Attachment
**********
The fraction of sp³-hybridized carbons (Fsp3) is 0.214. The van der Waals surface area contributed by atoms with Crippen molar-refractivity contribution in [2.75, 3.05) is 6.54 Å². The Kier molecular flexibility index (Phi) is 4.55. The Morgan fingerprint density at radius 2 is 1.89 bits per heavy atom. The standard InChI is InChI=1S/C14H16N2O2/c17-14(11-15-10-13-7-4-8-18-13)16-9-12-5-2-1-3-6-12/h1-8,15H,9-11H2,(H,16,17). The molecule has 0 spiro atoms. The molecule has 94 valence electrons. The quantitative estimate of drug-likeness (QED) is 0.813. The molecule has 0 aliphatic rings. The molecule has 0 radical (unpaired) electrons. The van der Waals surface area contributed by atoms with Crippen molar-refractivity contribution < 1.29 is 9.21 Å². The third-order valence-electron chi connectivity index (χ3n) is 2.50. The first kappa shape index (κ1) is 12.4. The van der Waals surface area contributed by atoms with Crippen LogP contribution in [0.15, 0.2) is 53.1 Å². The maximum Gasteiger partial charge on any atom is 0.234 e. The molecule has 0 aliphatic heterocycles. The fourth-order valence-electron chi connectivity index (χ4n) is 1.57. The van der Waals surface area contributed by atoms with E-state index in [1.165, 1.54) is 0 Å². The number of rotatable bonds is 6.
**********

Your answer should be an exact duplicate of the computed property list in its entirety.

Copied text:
The fraction of sp³-hybridized carbons (Fsp3) is 0.214. The van der Waals surface area contributed by atoms with Crippen molar-refractivity contribution in [2.75, 3.05) is 6.54 Å². The Kier molecular flexibility index (Phi) is 4.55. The Morgan fingerprint density at radius 2 is 1.89 bits per heavy atom. The standard InChI is InChI=1S/C14H16N2O2/c17-14(11-15-10-13-7-4-8-18-13)16-9-12-5-2-1-3-6-12/h1-8,15H,9-11H2,(H,16,17). The molecule has 0 spiro atoms. The molecule has 94 valence electrons. The quantitative estimate of drug-likeness (QED) is 0.813. The molecule has 0 aliphatic rings. The molecule has 0 radical (unpaired) electrons. The van der Waals surface area contributed by atoms with Crippen molar-refractivity contribution < 1.29 is 9.21 Å². The third-order valence-electron chi connectivity index (χ3n) is 2.50. The first kappa shape index (κ1) is 12.4. The van der Waals surface area contributed by atoms with Crippen LogP contribution in [0.15, 0.2) is 53.1 Å². The maximum Gasteiger partial charge on any atom is 0.234 e. The molecule has 0 aliphatic heterocycles. The fourth-order valence-electron chi connectivity index (χ4n) is 1.57. The van der Waals surface area contributed by atoms with E-state index in [1.165, 1.54) is 0 Å². The number of rotatable bonds is 6.